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in the sense that I’ve got to wake up and I’ve got to make a tune today, or have 3, 4 ideas - I just kind of… when creativity hits me, that’s when I’ll make stuff so it’s never – well, touch wood – a case where I’m like, ‘oh God!’ If I can’t write music, I’ll do something else, like I do radio, so I’ll try and concentrate on that a little bit, or I’ve got projects on the go that involve music, but not me directly making music for me, in terms of Ghostpoet stuff, so I just do that type of thing to keep it fresh. Everything I do will hopefully inspire another thing.

I read an article where you talked about the fact you like using analogue because it slows you down. Is that a difficult discipline, learning patience? And what comes out of it? Erm, it’s become easier as I’ve got older. I’m 30 now and the way I work and the way I look at the world has changed a lot since I was 20 and yeah, analogue equipment is a case of patience and like, I’m using some unusual synths and I know if I change the settings that I’ve put them on now, I’ve lost that particular sound, so I have to take pictures every time I make a tune!

gonna create something along those lines and do a one-off performance, visual/audio performance of that particular composition. So yeah, that’s the plan.

Oh, that sounds good – when will that be done then? It’s got to be done for early October, I believe… like first week in October, or last week in September, I can’t remember –

Music was a hobby – it was a serious hobby, it’s just that I never thought, ‘oh, this is my ticket out of this 9-to-5 situation.’

I’d really like to hear about a new project you’re working on – you’re asking everyone on Facebook what lyrics and words moves them – - Oh yeah, it’s a thing I’m doing with Levi and a producer, Koreless and a director called Alex Turvey and it’s just a project that revolves around human emotion and movement, emotional movement. We’ve basically got to produce an audio/visual piece that incorporates that kind of a theme and yeah, we’re

- Because that would fit so well with Sound and Vision, wouldn’t it, which you’re obviously performing at. Indeed it would, and yeah, I’m coming to that!

So you were nominated for the AIM ‘Best Difficult Second Album’ award – but in reality, how difficult was it, or was it quite a breeze? Erm, it was a combination of the two; it wasn’t easy peasy, but it wasn’t hard as nails either. It was kind of a case of having fun with it and enjoying being creative again, which is how it’s supposed to be. Just trying stuff out

really; I don’t look at things in the sense of chart positions, or being A-list on the playlist, I just kind of make music and if people like it, they like it and if they don’t, they don’t. I’ve just got to get it out, that’s the most important thing.

It was a different process for you - you’ve talked about it stepping up in the production – it was in a studio, for starters. You got a producer in, you involved lots more people – to me, I’d think you’d need confidence to do that, because sharing your work is exposing. Did it marginalise your creativity for any time at all? Not really, no, because it was 60% done, or 70% done before I got into the studio, so it wasn’t a case of me going to the studio to write it, it was just a case of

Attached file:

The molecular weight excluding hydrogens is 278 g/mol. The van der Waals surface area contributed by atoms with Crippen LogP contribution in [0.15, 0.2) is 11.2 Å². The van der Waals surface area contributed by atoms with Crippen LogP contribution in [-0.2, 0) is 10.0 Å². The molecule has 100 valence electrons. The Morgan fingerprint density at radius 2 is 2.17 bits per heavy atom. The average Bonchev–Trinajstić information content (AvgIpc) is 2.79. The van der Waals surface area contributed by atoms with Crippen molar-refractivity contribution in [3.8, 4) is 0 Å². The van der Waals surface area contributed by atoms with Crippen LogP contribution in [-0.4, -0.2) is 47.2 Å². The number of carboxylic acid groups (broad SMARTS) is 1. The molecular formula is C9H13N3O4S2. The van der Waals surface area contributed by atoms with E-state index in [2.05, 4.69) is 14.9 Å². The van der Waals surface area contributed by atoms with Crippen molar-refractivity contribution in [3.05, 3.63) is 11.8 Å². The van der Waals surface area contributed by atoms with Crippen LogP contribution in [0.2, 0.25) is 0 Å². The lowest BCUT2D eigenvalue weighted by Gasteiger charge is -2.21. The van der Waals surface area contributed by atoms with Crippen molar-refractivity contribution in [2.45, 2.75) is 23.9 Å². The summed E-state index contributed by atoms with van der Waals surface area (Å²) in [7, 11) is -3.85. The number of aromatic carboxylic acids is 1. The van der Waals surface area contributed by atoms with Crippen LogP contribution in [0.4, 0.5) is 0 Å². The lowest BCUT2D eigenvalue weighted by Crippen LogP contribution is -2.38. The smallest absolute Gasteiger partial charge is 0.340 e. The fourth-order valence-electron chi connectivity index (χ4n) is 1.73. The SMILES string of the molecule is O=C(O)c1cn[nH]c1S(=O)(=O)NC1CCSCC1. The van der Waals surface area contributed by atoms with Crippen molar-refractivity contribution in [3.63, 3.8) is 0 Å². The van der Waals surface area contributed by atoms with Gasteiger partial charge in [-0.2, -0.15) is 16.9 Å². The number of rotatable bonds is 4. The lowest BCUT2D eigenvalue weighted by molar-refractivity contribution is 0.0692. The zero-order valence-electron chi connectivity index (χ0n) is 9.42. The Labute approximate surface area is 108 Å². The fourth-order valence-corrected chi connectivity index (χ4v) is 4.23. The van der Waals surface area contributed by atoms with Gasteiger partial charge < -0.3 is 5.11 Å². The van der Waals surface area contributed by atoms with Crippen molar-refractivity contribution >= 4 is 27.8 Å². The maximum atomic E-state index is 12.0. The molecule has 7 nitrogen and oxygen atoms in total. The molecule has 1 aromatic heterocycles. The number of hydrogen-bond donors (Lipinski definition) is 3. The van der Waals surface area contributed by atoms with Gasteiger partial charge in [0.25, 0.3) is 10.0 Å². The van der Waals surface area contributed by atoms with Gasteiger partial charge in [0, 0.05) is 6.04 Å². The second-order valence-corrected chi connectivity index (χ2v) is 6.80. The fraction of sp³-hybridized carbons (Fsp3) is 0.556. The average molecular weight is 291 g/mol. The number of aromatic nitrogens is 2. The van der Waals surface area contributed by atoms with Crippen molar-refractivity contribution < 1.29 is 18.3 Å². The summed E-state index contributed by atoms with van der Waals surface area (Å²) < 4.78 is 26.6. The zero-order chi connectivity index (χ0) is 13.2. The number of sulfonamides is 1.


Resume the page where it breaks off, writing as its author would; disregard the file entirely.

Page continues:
unlike the first record, where I’d produced it at home, this time it was in conjunction with a co-producer, Richard Formby. So yeah, it was cool; I want to make another record and it’s almost like I want to go back on myself in the sense that I want to do it mostly at home, but at the same time I like elements of making that second record and working with musicians. At the same time, that was the first time I went down the analogue route fully and that’s influencing my production a lot more than it has done in the past, so that’s an element that may continue on the next record.

You sound really comfortable in your own skin, but did you get nervous at all when you invited Tony Allen in to play drums? Yeah, it was erm… I don’t know if I really get nervous, but it was an honour to meet him and something I’ll never forget. It’s part of my history now that I’ve met him and I’ve recorded music with him, as well as people like Charles Haywood, who’s a legend in his own right and everyone else I’ve met – all legends in their own ways. For me, I was in the process of making that second record when I met Tony and it’s a case of I think people are accepting me for me, musically and knowing that that’s going to happen, I just thought, ‘I’ve got to keep going on this route really, of me being me’, and hope I can gather more people to my corner along the way.

Now to talk quickly about a couple of shared passions we have – your track ‘MSI Musmid’ is obviously ‘Dim Sum- ism’ backwards, and you also have a track called ‘TymeTymeTyme’ – food fills more than your belly, it seems? Yeah, yeah, yeah, I do like food. I like cooking it, but I don’t get as much chance to do it as I would like, in terms of cooking. Yeah, it’s part and parcel of my existence of me as a person and I think lyrically, it’s important to incorporate as many aspects of your life as possible because that’s what’s important. In terms of music, the kind that I gravitate towards is very much about somebody, or a group’s unique view of the world, or insight in some shape or form. Tat’s what I try to do with my music.

Emma R. Garwood

Ghostpoet headlines the proceedings for Norwich Sound & Vision at Norwich Arts Centre on Tursday 10th October. You can buy a ticket for the gig at or an NS&V wristband for £40 from that will get you entry to all bands across the 3 days. Read the uncut version at

14 /October 2013/

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